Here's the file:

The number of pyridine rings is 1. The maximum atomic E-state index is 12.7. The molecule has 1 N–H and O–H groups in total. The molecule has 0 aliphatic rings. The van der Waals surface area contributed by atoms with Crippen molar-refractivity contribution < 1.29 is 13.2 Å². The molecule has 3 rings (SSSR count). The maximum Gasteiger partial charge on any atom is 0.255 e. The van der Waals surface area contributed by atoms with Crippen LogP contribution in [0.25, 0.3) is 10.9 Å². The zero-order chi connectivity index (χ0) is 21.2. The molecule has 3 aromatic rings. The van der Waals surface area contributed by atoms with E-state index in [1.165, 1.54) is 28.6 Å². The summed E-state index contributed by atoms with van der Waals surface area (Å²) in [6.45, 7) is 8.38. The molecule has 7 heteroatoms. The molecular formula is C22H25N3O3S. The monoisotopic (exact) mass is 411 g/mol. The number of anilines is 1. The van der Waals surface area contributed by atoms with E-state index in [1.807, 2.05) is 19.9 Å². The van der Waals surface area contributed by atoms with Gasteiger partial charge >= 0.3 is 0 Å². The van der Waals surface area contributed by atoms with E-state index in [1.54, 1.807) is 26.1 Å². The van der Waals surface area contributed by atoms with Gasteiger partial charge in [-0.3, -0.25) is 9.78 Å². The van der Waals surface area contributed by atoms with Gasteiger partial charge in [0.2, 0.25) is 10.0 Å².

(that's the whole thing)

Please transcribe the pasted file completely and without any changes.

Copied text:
The number of pyridine rings is 1. The maximum atomic E-state index is 12.7. The molecule has 1 N–H and O–H groups in total. The molecule has 0 aliphatic rings. The van der Waals surface area contributed by atoms with Crippen molar-refractivity contribution < 1.29 is 13.2 Å². The molecule has 3 rings (SSSR count). The maximum Gasteiger partial charge on any atom is 0.255 e. The van der Waals surface area contributed by atoms with Crippen LogP contribution in [0.25, 0.3) is 10.9 Å². The zero-order chi connectivity index (χ0) is 21.2. The molecule has 3 aromatic rings. The van der Waals surface area contributed by atoms with E-state index in [1.165, 1.54) is 28.6 Å². The summed E-state index contributed by atoms with van der Waals surface area (Å²) in [6.45, 7) is 8.38. The molecule has 7 heteroatoms. The molecular formula is C22H25N3O3S. The monoisotopic (exact) mass is 411 g/mol. The number of anilines is 1. The van der Waals surface area contributed by atoms with E-state index in [1.807, 2.05) is 19.9 Å². The van der Waals surface area contributed by atoms with Gasteiger partial charge >= 0.3 is 0 Å². The van der Waals surface area contributed by atoms with E-state index in [1.54, 1.807) is 26.1 Å². The van der Waals surface area contributed by atoms with Gasteiger partial charge in [-0.3, -0.25) is 9.78 Å². The van der Waals surface area contributed by atoms with Gasteiger partial charge in [0.2, 0.25) is 10.0 Å².